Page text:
Emma HTML version

Chapter 6
Emma could not feel a doubt of having given Harriet's fancy a proper direction
and raised the gratitude of her young vanity to a very good purpose, for she
found her decidedly more sensible than before of Mr. Elton's being a remarkably
handsome man, with most agreeable manners; and as she had no hesitation in
following up the assurance of his admiration by agreeable hints, she was soon
pretty confident of creating as much liking on Harriet's side, as there could be any
occasion for. She was quite convinced of Mr. Elton's being in the fairest way of
falling in love, if not in love already. She had no scruple with regard to him. He
talked of Harriet, and praised her so warmly, that she could not suppose any
thing wanting which a little time would not add. His perception of the striking
improvement of Harriet's manner, since her introduction at Hartfield, was not one
of the least agreeable proofs of his growing attachment.
"You have given Miss Smith all that she required," said he; "you have made her
graceful and easy. She was a beautiful creature when she came to you, but, in
my opinion, the attractions you have added are infinitely superior to what she
received from nature."
"I am glad you think I have been useful to her; but Harriet only wanted drawing
out, and receiving a few, very few hints. She had all the natural grace of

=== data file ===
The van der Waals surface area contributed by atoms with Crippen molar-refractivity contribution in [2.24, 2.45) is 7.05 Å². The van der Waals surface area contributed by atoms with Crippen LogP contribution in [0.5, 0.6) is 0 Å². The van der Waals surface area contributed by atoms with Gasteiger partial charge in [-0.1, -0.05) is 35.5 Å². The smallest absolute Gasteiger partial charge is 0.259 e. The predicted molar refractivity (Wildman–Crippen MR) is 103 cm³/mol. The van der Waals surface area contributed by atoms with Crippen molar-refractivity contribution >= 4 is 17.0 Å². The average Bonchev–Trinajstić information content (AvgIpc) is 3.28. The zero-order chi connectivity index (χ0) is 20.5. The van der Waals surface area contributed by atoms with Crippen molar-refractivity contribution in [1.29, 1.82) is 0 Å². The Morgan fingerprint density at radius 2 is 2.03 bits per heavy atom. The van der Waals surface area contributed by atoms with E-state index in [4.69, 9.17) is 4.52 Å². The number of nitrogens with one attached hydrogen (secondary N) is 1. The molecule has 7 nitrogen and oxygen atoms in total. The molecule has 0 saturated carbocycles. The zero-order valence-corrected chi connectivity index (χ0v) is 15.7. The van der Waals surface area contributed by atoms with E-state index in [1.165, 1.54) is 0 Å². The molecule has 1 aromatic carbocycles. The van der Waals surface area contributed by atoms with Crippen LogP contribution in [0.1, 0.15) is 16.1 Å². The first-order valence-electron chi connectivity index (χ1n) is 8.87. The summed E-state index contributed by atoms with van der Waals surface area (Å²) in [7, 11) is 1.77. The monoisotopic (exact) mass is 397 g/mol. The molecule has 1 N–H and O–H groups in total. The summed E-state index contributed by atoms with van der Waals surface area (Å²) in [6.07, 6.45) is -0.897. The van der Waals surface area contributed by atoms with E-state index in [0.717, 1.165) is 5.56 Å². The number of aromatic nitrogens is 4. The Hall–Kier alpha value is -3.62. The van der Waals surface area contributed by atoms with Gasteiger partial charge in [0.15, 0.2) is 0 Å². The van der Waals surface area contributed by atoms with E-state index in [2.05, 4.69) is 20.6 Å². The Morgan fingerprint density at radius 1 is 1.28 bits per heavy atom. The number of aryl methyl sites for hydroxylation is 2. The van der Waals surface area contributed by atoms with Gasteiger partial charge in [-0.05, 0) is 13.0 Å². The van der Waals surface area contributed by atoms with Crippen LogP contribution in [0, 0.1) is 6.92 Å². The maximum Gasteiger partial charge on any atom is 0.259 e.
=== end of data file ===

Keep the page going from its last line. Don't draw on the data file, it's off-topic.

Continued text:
sweetness of temper and artlessness in herself. I have done very little."
"If it were admissible to contradict a lady," said the gallant Mr. Elton--
"I have perhaps given her a little more decision of character, have taught her to
think on points which had not fallen in her way before."
"Exactly so; that is what principally strikes me. So much superadded decision of
character! Skilful has been the hand!"
"Great has been the pleasure, I am sure. I never met with a disposition more truly
"I have no doubt of it." And it was spoken with a sort of sighing animation, which
had a vast deal of the lover. She was not less pleased another day with the
manner in which he seconded a sudden wish of hers, to have Harriet's picture.
"Did you ever have your likeness taken, Harriet?" said she: "did you ever sit for
your picture?"
Harriet was on the point of leaving the room, and only stopped to say, with a very
interesting naïveté,
"Oh! dear, no, never."
No sooner was she out of sight, than Emma exclaimed,
"What an exquisite possession a good picture of her would be! I would give any
money for it. I almost long to attempt her likeness myself. You do not know it I
dare say, but two or three years ago I had a great passion for taking likenesses,
and attempted several of my friends, and was thought to have a tolerable eye in
general. But from one cause or another, I gave it up in disgust. But really, I could
almost venture, if Harriet would sit to me. It would be such a delight to have her